James send me an interesting article from the Open Anthropology blog which is a critique of the usage by the military of open source information. The article is interesting, though I tend to disagree with the fundamental premise, i.e. that we should let our actions guide by an ‘enemy’, and also because of the in my opinion dangerous conclusions, namely that we should no longer support open access and open source information because of the usage of it by the intelligence services.
Here a few interesting elements from the article.
First of all, the author reminds us that the actual practice of open access anthropological publishing is, largely, not a North American phenomenon:
“there is still more cheering of open access in anthropology in North America, than there is actual practice; in other parts of the world, there is more of the actual practice, with less of the fanfare. For example, in the Directory of Open Access Journals, 83 % of open access journals in anthropology are published outside of North America, that is 43 of the 52 currently listed, with some of the leading places being (in no particular order) India, Mexico, Colombia, Venezuela, Brazil, Chile, and even Estonia. Based on that alone, most of the talk about open access anthropology is coming out of the U.S., and most of the actual work in open access publishing is coming out of Asia and Latin America, outside of the arena of American anthropology.”
The author then relates a personal history of how his research on a radical movement in Trinidad generated the interest of the intelligence community, which he finds problematic.
In the process he describes the Open Source Information System of the US military, see here for details.
He comes up with a legitimate beef against practices that use open source as input, but private the resulting analytical intelligence:
“What is most useful to the military, and to national security research, is free, easy, electronically manipulable data. The concept of open source used by the military institutions referred to above, is more problematic. While there are many different understandings of “open source,” few if any subtracting the vital role of the Internet in making it possible, one of the most attractive ideas is that one can borrow, remix, and re-present one’s product based on the products of others. Intelink-U, as we noted above, is closed to the general public, even while it makes use of the material produced by the broader public. It is ironic then that the precursor was named the Open Source Information System, since it did not open its own material to public scrutiny, hence: “what’s yours is ours, and what’s ours is ours.”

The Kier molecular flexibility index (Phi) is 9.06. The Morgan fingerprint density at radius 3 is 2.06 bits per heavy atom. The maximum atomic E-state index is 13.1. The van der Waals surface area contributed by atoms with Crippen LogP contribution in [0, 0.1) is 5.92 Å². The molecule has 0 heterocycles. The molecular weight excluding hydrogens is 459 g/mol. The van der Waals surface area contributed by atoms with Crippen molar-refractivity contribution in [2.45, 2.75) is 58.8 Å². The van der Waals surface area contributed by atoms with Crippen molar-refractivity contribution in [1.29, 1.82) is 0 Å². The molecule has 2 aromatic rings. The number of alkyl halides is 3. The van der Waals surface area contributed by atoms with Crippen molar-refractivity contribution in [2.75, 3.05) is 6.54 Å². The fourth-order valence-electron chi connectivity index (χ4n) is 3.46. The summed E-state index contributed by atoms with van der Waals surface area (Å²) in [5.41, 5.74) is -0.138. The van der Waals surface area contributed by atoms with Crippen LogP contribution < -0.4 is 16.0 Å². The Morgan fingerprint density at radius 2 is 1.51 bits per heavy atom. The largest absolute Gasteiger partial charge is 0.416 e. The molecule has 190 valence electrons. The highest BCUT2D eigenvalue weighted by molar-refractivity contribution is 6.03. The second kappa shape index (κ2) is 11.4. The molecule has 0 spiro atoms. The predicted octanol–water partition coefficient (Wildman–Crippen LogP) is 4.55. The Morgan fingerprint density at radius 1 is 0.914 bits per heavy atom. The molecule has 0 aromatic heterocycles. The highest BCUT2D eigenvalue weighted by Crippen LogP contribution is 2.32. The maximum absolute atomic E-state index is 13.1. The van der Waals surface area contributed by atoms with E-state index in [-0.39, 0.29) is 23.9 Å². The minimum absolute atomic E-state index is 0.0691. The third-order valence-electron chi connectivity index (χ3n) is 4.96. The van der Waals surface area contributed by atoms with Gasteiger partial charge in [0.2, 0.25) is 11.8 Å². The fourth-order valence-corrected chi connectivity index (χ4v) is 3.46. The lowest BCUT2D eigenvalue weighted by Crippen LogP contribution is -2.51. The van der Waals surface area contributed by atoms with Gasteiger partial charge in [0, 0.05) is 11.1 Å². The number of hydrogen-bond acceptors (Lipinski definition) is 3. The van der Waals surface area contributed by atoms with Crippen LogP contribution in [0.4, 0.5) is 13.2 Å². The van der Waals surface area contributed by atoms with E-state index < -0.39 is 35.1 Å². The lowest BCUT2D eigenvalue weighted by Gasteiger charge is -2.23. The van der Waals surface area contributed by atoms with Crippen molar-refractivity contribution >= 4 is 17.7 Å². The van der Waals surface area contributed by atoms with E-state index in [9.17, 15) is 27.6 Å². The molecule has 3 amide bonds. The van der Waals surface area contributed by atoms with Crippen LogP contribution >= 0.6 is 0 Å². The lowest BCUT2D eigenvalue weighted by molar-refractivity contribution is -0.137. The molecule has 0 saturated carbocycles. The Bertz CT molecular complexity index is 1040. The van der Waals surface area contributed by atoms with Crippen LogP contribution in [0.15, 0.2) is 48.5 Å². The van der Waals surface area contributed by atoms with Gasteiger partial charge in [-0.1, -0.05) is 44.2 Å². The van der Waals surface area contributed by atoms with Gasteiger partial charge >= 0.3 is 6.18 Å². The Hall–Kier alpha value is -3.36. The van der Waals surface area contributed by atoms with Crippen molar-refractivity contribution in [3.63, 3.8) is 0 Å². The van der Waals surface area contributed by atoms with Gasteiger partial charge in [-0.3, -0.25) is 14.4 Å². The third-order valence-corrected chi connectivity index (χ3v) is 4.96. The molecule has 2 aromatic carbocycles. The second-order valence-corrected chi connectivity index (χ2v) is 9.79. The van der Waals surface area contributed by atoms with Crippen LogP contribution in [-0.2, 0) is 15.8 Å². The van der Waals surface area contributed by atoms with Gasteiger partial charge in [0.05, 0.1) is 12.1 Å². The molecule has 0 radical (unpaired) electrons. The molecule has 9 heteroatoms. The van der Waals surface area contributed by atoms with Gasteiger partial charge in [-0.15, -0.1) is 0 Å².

This then is the key warning by the author:
“Let us keep in mind the broader issue, which is how the U.S. military and intelligence are looking for ways of incorporating scholars in producing a global surveillance net. One way is to bring social scientists on counterinsurgency and pacification missions. Another is to have them conduct analysis of stolen Iraqi documents, or to conduct fieldwork in areas of emerging or potential threat and describe the radicalization process and ways of counteracting it. Another is to comb through open access electronic resources.”
Conclusion: Knowing how not to be coopted will be one vital tactic for the Minerva period we are now entering..
From all this, the author then concludes that one should abandon a naive belief and practice in open access, and opt for tactical access. I find these conclusions, which call for writing research destined for private drawers, i.e. purposely making it difficult to access, really problematic. The set of strategies is more complex than that of course, and I recommend reading it for yourself, but all in all, it seems terribly regressive to me.
Clearly, when one produces open content and knowledge, it is universally available, and from that fact it follows also logically that it will be used by all kinds of parties, including those we do not approve of. But it is not the information that is problematical, but its usage, if that usage is not legitimate. The solution, closing down or filtering access, is much worse than the problem itself.